Nevada And Delaware Form Online Gambling Pact To Grow Player Pools

March 5, 2014

With less than 4 million combined residents, Nevada and Delaware have less than half the population of New Jersey. Those three states are currently the only in the US to offer legalized, state regulated online gambling. And in the early going, New Jersey has proven to be the financial leader of the group, as well as the most successful in getting its residents to open up Internet gaming accounts. NJ was showing 200,000+ unique Internet gaming accounts on February 24, far and away more than the combined totals of Delaware and Nevada. But the Garden State claims nearly 9 million residents, more than twice the combined total of the other two states in the young US online gambling industry.

Nevada has decided to offer just online poker at this point in its Internet gambling existence, with Delaware delivering a full slate of casino games as well as poker. On Tuesday, February 26, the two states made US online gambling history when they formed an Internet compact to combine and grow their player pools, and thus their profitability. The Multi-State Internet Gambling Agreement was signed by Nevada Governor Brian Sandoval and Delaware Governor Jack Markell in the Delaware State Office Building in Wilmington, meaning that players located in both states can open accounts in Delaware or Nevada, and enjoy legal online poker from any of the sites certified by either state. This is the first fully legal interstate Internet gaming partnership in the United States.

Sandoval stated, “We’re standing in a moment of history today,” at a special news conference that was convened to discuss the historical agreement. This was not any kind of overnight decision, and has been months in the making. Prior to the 2011 Department of Justice decision to let each individual state decide its own online gambling destiny, the Unlawful Internet Gambling Enforcement Act (UIGEA) had eliminated the legal impossibility of state or federally sanctioned Internet gambling based in the United States. This gambling law did so by successfully prohibiting banks and other financial institutions in the US from processing any transactions which were made to open and fund Internet gambling accounts when the website was based and operated in the United States.

Part of the 2011 decision also declared that Internet transactions between states that legalize online gambling should be legal as well. However, before Tuesday, no such agreements had been made. Both Nevada and Delaware, along with New Jersey, are also aggressively seeking player pool compacts with countries in the UK and elsewhere around the world. In spring of 2013 Markell met with Sandoval in Carson City to first discuss a possible online poker player pool agreement. Sandoval and Markell both agreed that they believed Internet gambling legislation would not be established at the federal level anytime soon, and saw the opportunity as a way for both states to “get ahead of the curve” in establishing player pool agreements across state lines in the burgeoning US online gambling industry. Delaware has a little over 5,000 current unique Internet gaming accounts established for its regulated online casino and poker offerings, and Nevada has yet to announce the size of its player pool.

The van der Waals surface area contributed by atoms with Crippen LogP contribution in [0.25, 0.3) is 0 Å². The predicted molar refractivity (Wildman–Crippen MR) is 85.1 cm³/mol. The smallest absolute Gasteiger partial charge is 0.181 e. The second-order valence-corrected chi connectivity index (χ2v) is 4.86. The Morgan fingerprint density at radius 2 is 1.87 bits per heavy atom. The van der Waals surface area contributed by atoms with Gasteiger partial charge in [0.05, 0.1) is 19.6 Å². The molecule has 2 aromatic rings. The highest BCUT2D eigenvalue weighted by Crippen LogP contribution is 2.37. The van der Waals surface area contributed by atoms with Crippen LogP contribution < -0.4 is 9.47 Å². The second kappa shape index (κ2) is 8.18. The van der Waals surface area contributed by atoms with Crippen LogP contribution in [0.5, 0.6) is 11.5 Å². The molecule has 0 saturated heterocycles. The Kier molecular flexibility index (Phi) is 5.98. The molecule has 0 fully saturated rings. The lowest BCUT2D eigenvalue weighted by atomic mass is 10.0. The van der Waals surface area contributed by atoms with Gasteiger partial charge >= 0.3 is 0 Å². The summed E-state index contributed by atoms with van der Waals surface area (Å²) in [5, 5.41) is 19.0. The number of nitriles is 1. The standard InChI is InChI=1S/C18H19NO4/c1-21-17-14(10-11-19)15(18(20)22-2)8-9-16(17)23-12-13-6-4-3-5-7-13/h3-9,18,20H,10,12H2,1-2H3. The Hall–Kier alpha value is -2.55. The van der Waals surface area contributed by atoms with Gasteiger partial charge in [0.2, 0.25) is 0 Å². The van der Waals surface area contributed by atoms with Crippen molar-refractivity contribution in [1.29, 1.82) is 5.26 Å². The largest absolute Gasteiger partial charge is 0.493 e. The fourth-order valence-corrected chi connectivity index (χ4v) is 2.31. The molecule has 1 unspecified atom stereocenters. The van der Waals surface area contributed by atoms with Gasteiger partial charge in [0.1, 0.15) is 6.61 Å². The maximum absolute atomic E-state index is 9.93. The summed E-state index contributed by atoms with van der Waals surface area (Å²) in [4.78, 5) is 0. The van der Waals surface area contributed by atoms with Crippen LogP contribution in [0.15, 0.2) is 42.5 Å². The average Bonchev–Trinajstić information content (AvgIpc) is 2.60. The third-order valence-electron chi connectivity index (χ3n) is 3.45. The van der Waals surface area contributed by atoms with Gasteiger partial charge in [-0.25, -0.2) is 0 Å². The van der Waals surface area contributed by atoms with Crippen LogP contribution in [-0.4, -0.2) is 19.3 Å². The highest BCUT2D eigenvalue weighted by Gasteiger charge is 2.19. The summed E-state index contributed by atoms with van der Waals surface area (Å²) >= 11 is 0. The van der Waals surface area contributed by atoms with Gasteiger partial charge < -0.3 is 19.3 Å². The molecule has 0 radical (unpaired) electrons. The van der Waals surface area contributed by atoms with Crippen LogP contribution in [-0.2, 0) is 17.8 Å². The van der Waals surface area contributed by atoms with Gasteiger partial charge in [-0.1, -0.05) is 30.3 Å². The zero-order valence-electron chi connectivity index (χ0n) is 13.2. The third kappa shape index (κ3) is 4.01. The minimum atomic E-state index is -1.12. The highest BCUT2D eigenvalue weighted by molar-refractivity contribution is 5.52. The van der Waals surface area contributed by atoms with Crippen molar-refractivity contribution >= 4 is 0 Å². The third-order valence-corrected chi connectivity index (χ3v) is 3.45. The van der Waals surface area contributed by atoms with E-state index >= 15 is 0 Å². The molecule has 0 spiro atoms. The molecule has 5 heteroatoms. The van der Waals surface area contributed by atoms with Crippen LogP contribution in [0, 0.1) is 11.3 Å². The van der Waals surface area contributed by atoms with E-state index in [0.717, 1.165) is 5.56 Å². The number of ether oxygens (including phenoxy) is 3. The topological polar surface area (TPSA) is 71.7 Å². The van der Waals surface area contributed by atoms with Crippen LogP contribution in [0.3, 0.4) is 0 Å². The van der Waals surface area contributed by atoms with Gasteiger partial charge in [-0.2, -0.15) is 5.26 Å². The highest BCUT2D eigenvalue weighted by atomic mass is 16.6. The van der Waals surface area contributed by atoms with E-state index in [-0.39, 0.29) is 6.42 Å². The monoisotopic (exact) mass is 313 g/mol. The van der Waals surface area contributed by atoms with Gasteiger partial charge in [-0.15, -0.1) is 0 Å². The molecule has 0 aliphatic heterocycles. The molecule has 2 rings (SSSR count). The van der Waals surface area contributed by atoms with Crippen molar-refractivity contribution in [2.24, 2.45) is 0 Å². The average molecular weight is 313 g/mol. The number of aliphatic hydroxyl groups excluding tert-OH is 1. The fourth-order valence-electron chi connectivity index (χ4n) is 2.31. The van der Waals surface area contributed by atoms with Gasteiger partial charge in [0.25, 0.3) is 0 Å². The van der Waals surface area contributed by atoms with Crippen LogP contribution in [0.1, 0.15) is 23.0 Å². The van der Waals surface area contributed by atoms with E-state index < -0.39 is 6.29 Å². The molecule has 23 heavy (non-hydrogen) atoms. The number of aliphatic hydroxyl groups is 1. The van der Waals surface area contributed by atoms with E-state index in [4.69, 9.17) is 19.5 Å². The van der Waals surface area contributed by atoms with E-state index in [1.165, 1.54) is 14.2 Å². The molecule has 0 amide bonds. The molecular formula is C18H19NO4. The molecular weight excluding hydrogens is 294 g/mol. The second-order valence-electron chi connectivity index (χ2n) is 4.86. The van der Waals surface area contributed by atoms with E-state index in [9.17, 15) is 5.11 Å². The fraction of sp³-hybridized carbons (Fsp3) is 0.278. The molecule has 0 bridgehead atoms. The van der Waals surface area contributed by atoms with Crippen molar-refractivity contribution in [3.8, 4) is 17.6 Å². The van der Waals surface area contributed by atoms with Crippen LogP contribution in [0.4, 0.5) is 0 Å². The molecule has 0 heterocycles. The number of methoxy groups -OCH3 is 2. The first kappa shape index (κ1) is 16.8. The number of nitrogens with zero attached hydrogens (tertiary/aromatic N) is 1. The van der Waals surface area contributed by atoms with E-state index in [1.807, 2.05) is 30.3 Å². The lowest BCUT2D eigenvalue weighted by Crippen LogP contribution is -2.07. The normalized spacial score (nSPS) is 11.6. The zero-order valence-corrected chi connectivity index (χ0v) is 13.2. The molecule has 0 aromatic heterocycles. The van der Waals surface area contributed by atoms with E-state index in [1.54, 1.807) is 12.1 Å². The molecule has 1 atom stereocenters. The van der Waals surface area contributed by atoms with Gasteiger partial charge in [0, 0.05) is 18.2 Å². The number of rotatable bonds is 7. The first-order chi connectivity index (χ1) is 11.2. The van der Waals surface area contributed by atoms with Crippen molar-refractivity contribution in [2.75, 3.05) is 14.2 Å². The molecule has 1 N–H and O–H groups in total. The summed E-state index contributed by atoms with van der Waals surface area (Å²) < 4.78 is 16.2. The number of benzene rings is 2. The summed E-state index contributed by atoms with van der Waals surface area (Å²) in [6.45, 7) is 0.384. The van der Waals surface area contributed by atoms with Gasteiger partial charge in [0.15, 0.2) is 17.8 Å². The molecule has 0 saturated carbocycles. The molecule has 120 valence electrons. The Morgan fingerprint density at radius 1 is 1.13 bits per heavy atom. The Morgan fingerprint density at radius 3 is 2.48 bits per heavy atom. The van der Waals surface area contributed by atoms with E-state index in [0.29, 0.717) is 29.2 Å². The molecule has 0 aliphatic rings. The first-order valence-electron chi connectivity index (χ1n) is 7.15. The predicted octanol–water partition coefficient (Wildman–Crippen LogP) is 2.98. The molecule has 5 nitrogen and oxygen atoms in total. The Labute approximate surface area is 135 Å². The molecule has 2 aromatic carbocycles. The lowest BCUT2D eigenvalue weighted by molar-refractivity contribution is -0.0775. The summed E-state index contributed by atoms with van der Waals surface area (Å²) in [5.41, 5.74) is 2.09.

The point of the partnership is obviously to give each state access to another online poker player pool, and thereby boost liquidity and eventually profitability. But the agreement is a boon for Delaware online poker and Nevada poker players as well. Choice is always good for the consumer, and this simply gives Internet gamblers in those two states more options. Technically, Silver State and First State residents will still have to log on through the state sanctioned websites in the state where they are located. But then they are free to choose from any of the websites which are currently legally offering online poker. And potential players will still have to be located inside the virtual fences of Nevada or Delaware. The two governors declined offers to estimate how much money the agreement would generate, but previous estimates from industry analysts and experts expect $2 billion to over $3 billion per year generated across the United States once a substantial Internet gambling industry is developed.